Investigation into pathophysiology of naturally occurring palatal instability and intermittent dorsal displacement of the soft palate (DDSP) in racehorses: Thyro-hyoid muscles fatigue during exercise
Marta Cercone aff001; Emil Olsen aff002; Justin D. Perkins aff002; Jonathan Cheetham aff001; Lisa M. Mitchell aff001; Norm G. Ducharme aff001
Authors place of work:
Department of Clinical Sciences, College of Veterinary Medicine, Cornell University, Ithaca, New York, United States of America
aff001; Department of Clinical Sciences and Services, Royal Veterinary College, London, Hatfield, United Kingdom
Published in the journal:
PLoS ONE 14(10)
Exercise induced intermittent dorsal displacement of the soft palate (DDSP) is a common cause of airway obstruction and poor performance in racehorses. The definite etiology is still unclear, but through an experimental model, a role in the development of this condition was identified in the dysfunction of the thyro-hyoid muscles. The present study aimed to elucidate the nature of this dysfunction by investigating the spontaneous response to exercise of the thyro-hyoid muscles in racehorses with naturally occurring DDSP. Intramuscular electrodes were implanted in the thyro-hyoid muscles of nine racehorses, and connected to a telemetric unit for electromyographic monitoring implanted subcutaneously. The horses were recruited based on upper airway function evaluated through wireless endoscopy during exercise. Five horses, with normal function, were used as control; four horses were diagnosed as DDSP-affected horses based on repeated episodes of intermittent dorsal displacement of the soft palate. The electromyographic activity of the thyro-hyoid muscles recorded during incremental exercise tests on a high-speed treadmill was analyzed to measure the mean electrical activity and the median frequency of the power spectrum, thereafter subjected to wavelet decomposition. The affected horses had palatal instability with displacement on repeated exams prior to surgical implantation. Although palatal instability persisted after surgery, only two of these horses displaced the palate after instrumentation. The electromyographic traces from this group of four horses showed, at highest exercise intensity, a decrease in mean electrical activity and median power frequency, with progressive decrease in the contribution of the high frequency wavelets, consistent with development of thyro-hyoid muscle fatigue. The results of this study identified fatigue as the main factor leading to exercise induced palatal instability and DDSP in a group of racehorses. Further studies are required to evaluate the fiber type composition and metabolic characteristics of the thyro-hyoid muscles that could predispose to fatigue.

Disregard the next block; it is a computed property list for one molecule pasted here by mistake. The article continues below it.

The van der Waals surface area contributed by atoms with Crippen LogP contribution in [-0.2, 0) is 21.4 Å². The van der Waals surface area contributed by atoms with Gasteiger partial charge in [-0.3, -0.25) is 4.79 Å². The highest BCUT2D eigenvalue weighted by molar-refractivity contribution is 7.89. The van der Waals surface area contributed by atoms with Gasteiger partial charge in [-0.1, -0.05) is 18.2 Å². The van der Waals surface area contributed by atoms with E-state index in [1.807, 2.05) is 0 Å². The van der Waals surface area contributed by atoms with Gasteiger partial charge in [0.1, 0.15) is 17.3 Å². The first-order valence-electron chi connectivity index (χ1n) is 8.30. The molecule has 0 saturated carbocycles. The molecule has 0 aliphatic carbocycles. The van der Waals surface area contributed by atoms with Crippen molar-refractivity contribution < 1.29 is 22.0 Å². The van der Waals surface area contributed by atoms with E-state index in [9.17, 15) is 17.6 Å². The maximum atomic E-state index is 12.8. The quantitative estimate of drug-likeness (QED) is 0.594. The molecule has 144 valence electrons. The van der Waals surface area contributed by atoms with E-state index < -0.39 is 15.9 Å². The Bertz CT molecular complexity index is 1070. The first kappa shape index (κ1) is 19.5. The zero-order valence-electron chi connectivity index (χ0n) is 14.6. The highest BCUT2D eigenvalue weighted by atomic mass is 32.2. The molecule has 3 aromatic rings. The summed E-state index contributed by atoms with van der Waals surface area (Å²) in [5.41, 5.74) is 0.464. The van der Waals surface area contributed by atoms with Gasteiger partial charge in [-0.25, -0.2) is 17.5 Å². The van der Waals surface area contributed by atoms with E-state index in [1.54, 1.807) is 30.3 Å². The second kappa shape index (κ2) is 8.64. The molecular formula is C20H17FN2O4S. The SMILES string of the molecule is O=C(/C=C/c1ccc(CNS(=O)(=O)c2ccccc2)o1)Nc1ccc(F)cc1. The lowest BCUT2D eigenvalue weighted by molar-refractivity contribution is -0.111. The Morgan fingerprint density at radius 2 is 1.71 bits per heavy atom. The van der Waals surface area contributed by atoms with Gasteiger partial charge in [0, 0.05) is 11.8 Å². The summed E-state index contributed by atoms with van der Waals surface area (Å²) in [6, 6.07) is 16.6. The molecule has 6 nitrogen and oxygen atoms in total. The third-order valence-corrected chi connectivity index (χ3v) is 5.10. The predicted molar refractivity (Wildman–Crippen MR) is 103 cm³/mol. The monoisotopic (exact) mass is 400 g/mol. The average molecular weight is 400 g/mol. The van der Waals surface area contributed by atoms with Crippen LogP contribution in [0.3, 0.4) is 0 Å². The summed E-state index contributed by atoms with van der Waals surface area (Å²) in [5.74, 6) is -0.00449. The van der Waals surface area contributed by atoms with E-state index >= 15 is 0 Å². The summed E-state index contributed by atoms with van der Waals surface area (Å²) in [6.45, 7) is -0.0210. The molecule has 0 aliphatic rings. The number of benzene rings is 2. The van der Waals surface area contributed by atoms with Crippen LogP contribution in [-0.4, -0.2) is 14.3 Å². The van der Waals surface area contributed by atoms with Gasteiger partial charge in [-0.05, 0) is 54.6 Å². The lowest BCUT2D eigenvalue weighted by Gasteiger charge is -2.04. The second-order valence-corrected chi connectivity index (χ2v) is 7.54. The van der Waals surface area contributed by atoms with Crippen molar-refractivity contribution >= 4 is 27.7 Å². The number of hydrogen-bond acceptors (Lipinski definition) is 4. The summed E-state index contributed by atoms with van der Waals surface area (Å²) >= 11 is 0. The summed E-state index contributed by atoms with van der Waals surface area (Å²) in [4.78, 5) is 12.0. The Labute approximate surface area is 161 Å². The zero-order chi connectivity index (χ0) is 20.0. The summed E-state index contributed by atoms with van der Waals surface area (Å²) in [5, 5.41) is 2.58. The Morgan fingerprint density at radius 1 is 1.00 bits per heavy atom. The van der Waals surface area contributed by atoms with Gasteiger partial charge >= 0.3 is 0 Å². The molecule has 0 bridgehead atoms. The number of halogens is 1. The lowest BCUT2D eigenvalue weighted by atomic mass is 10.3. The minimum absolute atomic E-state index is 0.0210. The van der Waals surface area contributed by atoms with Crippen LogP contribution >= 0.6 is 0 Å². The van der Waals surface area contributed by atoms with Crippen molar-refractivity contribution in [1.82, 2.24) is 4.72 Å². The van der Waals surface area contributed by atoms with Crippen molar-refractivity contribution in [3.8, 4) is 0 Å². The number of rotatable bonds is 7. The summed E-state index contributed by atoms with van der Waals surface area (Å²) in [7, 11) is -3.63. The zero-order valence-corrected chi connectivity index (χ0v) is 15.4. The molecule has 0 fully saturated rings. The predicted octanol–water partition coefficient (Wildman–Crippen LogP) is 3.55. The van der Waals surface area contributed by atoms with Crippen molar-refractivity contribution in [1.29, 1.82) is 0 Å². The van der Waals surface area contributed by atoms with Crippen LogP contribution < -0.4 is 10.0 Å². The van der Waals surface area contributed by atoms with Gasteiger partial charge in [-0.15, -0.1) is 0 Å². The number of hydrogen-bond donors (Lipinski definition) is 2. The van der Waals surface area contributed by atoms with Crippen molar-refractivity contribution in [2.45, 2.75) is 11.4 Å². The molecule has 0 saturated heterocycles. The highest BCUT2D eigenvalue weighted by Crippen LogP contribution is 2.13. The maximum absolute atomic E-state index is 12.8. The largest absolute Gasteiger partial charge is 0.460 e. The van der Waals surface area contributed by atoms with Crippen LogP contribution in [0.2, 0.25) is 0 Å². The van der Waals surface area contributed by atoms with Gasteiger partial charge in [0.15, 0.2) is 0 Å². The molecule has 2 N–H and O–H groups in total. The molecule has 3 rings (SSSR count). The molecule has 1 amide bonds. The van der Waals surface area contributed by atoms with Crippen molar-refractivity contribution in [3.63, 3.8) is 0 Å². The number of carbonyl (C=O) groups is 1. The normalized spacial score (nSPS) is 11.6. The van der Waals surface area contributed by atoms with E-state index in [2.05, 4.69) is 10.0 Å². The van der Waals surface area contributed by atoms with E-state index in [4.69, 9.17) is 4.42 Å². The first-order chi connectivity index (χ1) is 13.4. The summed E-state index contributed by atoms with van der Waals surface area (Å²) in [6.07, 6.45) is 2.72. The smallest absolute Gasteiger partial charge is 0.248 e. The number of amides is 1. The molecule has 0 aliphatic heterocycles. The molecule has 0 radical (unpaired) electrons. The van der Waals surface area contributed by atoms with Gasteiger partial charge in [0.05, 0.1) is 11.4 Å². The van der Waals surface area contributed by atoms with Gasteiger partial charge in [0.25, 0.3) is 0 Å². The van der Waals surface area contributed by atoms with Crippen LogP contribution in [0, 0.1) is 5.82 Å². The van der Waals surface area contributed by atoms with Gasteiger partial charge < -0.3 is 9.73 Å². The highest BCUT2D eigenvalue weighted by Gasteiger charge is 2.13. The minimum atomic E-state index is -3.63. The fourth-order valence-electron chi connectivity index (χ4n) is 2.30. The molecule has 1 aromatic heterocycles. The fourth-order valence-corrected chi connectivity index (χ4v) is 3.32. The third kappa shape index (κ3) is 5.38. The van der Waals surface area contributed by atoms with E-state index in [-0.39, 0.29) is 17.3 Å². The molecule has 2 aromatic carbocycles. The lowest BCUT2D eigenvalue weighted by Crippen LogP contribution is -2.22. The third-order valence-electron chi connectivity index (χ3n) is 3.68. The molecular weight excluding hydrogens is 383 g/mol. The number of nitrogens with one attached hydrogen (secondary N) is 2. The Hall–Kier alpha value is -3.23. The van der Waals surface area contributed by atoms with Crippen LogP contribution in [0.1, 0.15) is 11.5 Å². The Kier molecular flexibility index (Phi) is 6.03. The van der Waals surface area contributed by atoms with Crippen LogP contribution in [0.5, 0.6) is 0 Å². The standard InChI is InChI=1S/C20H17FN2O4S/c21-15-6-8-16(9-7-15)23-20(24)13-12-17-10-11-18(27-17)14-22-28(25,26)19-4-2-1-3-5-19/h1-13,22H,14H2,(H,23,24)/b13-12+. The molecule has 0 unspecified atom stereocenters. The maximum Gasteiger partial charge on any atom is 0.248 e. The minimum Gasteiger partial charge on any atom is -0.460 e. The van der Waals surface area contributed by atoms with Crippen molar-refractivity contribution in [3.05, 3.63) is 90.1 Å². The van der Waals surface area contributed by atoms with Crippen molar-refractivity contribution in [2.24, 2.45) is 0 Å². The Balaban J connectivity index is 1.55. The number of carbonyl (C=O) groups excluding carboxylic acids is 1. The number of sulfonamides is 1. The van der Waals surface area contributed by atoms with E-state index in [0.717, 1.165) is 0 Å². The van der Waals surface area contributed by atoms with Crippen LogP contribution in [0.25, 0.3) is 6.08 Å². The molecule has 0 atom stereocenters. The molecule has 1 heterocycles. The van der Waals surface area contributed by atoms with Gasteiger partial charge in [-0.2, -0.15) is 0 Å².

Electromyography – Fatigue – Horses – Instrumentation – Material fatigue – Palate – Surgical and invasive medical procedures – Larynx
Horses are remarkable athletes whose performances are highly affected by their respiratory system function . The horse is an obligate nasal breather, where the caudal free border of the soft palate seals the nasopharynx ventrally to the epiglottis ; any perturbation of this normal anatomical relationship causes increased airflow turbulence and respiratory impedance . A specific condition whereby the free caudal border of the soft palate moves dorsal to the epiglottis during exercise, named intermittent Dorsal Displacement of the Soft Palate (DDSP), has been recognized as a common cause of airway obstruction in racehorses with a reported prevalence of 10–20% in horses with poor performance [4–7].